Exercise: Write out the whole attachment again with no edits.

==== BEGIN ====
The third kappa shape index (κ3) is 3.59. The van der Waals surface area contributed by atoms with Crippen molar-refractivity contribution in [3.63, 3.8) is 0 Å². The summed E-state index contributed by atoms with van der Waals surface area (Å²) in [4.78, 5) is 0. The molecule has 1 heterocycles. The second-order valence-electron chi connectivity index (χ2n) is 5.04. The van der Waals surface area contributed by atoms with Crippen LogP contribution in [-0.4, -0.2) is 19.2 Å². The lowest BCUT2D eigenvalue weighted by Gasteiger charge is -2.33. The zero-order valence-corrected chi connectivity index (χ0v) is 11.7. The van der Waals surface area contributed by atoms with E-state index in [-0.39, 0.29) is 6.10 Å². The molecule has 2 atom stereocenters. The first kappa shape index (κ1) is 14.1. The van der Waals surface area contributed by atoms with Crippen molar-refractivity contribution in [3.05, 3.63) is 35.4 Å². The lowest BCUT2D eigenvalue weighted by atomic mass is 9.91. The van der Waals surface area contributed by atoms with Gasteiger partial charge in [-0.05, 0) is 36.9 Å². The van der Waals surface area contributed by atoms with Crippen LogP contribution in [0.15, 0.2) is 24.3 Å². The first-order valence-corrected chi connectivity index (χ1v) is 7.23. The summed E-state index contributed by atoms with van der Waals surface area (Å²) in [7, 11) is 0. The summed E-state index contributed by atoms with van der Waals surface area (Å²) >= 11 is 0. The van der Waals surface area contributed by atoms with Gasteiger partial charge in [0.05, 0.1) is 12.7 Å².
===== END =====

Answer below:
The third kappa shape index (κ3) is 3.59. The van der Waals surface area contributed by atoms with Crippen molar-refractivity contribution in [3.63, 3.8) is 0 Å². The summed E-state index contributed by atoms with van der Waals surface area (Å²) in [4.78, 5) is 0. The molecule has 1 heterocycles. The second-order valence-electron chi connectivity index (χ2n) is 5.04. The van der Waals surface area contributed by atoms with Crippen LogP contribution in [-0.4, -0.2) is 19.2 Å². The lowest BCUT2D eigenvalue weighted by Gasteiger charge is -2.33. The zero-order valence-corrected chi connectivity index (χ0v) is 11.7. The van der Waals surface area contributed by atoms with E-state index in [-0.39, 0.29) is 6.10 Å². The molecule has 2 atom stereocenters. The first kappa shape index (κ1) is 14.1. The van der Waals surface area contributed by atoms with Crippen molar-refractivity contribution in [3.05, 3.63) is 35.4 Å². The lowest BCUT2D eigenvalue weighted by atomic mass is 9.91. The van der Waals surface area contributed by atoms with Gasteiger partial charge in [-0.05, 0) is 36.9 Å². The van der Waals surface area contributed by atoms with Crippen LogP contribution in [0.15, 0.2) is 24.3 Å². The first-order valence-corrected chi connectivity index (χ1v) is 7.23. The summed E-state index contributed by atoms with van der Waals surface area (Å²) in [7, 11) is 0. The summed E-state index contributed by atoms with van der Waals surface area (Å²) >= 11 is 0. The van der Waals surface area contributed by atoms with Gasteiger partial charge in [0.05, 0.1) is 12.7 Å².